McAfee, Marissa (School: South Forsyth High School)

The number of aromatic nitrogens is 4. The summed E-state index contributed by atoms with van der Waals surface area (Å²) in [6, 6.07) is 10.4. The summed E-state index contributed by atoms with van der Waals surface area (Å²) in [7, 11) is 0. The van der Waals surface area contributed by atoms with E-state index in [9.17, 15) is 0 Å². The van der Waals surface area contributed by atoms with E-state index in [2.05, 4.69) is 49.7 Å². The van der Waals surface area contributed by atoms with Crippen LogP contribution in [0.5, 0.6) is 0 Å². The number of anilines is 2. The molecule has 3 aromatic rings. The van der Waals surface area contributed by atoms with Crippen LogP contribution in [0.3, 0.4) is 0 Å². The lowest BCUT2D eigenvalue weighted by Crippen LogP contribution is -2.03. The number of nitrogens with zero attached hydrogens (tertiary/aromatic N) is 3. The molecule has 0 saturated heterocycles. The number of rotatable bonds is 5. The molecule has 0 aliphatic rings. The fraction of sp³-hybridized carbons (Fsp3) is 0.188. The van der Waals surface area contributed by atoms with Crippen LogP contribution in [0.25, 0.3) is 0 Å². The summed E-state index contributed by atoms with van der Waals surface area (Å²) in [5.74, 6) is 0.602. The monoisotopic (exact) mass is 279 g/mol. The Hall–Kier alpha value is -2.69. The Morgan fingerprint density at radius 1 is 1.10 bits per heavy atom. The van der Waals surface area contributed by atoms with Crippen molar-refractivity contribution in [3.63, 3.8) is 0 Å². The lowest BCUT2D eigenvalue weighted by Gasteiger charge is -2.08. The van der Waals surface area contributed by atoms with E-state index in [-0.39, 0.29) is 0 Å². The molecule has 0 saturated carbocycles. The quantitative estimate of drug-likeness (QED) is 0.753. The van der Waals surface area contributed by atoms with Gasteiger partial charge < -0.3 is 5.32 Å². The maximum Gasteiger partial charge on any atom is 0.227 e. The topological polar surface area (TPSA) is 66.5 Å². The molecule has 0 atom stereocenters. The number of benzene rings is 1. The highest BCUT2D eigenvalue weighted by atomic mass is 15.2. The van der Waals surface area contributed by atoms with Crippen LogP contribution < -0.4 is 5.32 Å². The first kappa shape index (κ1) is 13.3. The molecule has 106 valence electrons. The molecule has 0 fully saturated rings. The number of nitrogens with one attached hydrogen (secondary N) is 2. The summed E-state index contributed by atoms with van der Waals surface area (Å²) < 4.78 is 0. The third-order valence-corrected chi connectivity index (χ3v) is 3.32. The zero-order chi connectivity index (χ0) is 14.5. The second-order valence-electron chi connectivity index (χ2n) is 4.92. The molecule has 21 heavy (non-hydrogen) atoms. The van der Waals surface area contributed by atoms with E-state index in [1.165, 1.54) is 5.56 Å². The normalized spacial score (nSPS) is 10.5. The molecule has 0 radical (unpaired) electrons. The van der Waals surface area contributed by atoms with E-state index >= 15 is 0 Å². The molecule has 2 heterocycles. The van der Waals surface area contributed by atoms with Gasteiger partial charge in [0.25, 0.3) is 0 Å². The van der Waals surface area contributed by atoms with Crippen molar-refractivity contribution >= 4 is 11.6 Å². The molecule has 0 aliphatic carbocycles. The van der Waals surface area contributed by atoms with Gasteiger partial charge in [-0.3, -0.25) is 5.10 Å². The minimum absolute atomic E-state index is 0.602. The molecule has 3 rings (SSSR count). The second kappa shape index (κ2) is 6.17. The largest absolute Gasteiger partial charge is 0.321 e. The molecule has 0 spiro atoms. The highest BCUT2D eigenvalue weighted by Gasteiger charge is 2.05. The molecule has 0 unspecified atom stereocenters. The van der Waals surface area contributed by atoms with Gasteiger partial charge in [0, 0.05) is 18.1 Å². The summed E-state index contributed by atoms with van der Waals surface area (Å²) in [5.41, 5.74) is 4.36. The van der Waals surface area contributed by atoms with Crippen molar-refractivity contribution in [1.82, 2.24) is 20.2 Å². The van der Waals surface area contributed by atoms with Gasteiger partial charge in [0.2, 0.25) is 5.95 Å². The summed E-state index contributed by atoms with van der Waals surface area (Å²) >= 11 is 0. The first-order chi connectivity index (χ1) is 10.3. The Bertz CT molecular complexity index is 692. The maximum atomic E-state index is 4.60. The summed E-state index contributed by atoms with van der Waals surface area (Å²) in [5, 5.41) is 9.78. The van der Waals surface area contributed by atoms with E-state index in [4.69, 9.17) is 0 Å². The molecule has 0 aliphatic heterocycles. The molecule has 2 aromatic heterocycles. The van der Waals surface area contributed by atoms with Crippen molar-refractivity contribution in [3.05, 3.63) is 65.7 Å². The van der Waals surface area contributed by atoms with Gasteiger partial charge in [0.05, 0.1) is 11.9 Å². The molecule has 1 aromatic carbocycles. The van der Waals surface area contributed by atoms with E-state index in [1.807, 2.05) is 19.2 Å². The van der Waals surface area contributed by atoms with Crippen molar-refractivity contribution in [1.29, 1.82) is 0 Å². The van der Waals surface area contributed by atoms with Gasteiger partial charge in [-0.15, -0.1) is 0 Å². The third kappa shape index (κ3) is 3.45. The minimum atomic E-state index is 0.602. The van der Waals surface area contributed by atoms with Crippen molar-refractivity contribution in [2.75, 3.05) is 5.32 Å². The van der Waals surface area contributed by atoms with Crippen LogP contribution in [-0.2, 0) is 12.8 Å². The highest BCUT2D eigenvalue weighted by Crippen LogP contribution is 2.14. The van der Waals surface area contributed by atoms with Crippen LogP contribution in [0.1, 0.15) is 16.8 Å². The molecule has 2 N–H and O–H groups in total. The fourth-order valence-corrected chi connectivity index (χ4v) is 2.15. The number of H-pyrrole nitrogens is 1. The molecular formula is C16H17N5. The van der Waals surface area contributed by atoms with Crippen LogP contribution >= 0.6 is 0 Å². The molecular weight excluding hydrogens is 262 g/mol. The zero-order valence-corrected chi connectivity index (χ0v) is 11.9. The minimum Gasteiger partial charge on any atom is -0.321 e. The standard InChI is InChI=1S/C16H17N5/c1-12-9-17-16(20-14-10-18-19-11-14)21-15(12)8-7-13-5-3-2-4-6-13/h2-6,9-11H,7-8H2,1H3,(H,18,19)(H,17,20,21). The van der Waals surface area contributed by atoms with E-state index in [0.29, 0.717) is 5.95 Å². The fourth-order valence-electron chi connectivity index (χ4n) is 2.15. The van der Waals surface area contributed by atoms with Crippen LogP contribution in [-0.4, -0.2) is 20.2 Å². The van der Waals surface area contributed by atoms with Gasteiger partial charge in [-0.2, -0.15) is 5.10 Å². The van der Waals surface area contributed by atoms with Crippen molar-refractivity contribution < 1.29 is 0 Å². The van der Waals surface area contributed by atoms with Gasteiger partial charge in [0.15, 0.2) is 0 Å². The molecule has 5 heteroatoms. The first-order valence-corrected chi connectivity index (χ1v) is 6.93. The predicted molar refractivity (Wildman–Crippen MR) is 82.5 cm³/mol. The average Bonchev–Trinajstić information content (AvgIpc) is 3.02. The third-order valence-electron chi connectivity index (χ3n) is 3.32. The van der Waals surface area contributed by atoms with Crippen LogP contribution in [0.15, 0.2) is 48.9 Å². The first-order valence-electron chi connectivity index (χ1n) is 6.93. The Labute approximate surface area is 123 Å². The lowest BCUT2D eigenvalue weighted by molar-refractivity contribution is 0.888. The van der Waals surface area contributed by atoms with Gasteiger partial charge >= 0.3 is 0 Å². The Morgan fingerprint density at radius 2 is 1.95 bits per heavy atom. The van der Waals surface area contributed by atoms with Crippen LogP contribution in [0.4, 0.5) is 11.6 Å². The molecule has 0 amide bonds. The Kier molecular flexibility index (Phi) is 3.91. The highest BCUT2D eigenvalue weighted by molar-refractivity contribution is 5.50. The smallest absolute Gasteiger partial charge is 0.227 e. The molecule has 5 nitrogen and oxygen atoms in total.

Uncontrolled hemorrhage is the leading cause of preventable death on the battlefield, and the mortality rate for junctional hemorrhage in the field is exceptionally high. Researching this problem has led to the development of an Improvised Direct Pressure Adjunct (IDPA) to be compared to other external pressure devices. Its efficacy was evaluated through measurements captured by a Force Sensitive Resistor (FSR) that read the amount of force delivered to a manikin. Tactile Pressure Sensor Indicating Film was also used to get a clear image of the area the IDPA can target. The IDPA was able to apply sustained significant and sustained pressure to the inguinal area leading to the conclusion that if the IDPA is properly positioned over the severed iliac or femoral artery, it may augment clot formation, significantly reduce blood loss, and allow the medic to perform other life saving interventions. A TOMManikin test and Doppler analysis also confirmed successful occlusion of the femoral artery. Devices currently available to address junctional hemorrhage are large, expensive, and difficult to use. Data gathered from the tests support that the compact design of the IDPA is successful in providing significant pressure to occlude the iliac/femoral artery and control junctional hemorrhage in conjunction with hemostatic battle dressings and proper wound packing protocol.